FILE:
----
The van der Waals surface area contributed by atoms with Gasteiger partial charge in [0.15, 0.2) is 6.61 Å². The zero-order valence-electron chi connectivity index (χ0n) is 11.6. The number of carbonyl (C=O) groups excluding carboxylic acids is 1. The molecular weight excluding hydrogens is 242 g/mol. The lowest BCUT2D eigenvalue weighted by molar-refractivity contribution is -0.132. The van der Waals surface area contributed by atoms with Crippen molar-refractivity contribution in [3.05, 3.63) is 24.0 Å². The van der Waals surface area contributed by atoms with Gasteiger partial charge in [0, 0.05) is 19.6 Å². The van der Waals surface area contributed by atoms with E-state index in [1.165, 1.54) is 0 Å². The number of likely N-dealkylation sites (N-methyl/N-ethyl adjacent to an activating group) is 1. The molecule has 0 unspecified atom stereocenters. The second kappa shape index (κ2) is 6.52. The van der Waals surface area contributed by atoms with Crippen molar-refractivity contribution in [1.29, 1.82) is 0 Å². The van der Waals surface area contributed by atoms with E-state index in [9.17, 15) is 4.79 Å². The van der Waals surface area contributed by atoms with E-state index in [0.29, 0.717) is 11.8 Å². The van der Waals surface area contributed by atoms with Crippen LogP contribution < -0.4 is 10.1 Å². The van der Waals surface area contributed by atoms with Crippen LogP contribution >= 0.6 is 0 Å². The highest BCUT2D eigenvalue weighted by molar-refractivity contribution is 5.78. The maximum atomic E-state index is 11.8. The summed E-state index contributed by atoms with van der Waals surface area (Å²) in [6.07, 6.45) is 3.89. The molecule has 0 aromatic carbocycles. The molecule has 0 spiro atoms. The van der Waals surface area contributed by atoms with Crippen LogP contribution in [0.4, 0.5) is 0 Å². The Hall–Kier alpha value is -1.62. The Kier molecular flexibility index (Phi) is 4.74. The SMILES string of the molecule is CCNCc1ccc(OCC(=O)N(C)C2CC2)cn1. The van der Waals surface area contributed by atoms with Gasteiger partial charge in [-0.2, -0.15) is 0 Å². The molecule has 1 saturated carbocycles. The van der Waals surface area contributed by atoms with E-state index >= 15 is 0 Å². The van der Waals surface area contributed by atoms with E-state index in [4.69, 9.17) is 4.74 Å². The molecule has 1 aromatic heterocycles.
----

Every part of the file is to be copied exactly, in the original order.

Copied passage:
The van der Waals surface area contributed by atoms with Gasteiger partial charge in [0.15, 0.2) is 6.61 Å². The zero-order valence-electron chi connectivity index (χ0n) is 11.6. The number of carbonyl (C=O) groups excluding carboxylic acids is 1. The molecular weight excluding hydrogens is 242 g/mol. The lowest BCUT2D eigenvalue weighted by molar-refractivity contribution is -0.132. The van der Waals surface area contributed by atoms with Crippen molar-refractivity contribution in [3.05, 3.63) is 24.0 Å². The van der Waals surface area contributed by atoms with Gasteiger partial charge in [0, 0.05) is 19.6 Å². The van der Waals surface area contributed by atoms with E-state index in [1.165, 1.54) is 0 Å². The number of likely N-dealkylation sites (N-methyl/N-ethyl adjacent to an activating group) is 1. The molecule has 0 unspecified atom stereocenters. The second kappa shape index (κ2) is 6.52. The van der Waals surface area contributed by atoms with Crippen molar-refractivity contribution in [1.29, 1.82) is 0 Å². The van der Waals surface area contributed by atoms with E-state index in [9.17, 15) is 4.79 Å². The van der Waals surface area contributed by atoms with E-state index in [0.29, 0.717) is 11.8 Å². The van der Waals surface area contributed by atoms with Crippen LogP contribution < -0.4 is 10.1 Å². The van der Waals surface area contributed by atoms with Crippen LogP contribution >= 0.6 is 0 Å². The highest BCUT2D eigenvalue weighted by molar-refractivity contribution is 5.78. The maximum atomic E-state index is 11.8. The summed E-state index contributed by atoms with van der Waals surface area (Å²) in [6.07, 6.45) is 3.89. The molecule has 0 aromatic carbocycles. The molecule has 0 spiro atoms. The van der Waals surface area contributed by atoms with Crippen LogP contribution in [0.4, 0.5) is 0 Å². The Hall–Kier alpha value is -1.62. The Kier molecular flexibility index (Phi) is 4.74. The SMILES string of the molecule is CCNCc1ccc(OCC(=O)N(C)C2CC2)cn1. The van der Waals surface area contributed by atoms with Gasteiger partial charge in [-0.2, -0.15) is 0 Å². The molecule has 1 saturated carbocycles. The van der Waals surface area contributed by atoms with E-state index >= 15 is 0 Å². The van der Waals surface area contributed by atoms with E-state index in [4.69, 9.17) is 4.74 Å². The molecule has 1 aromatic heterocycles.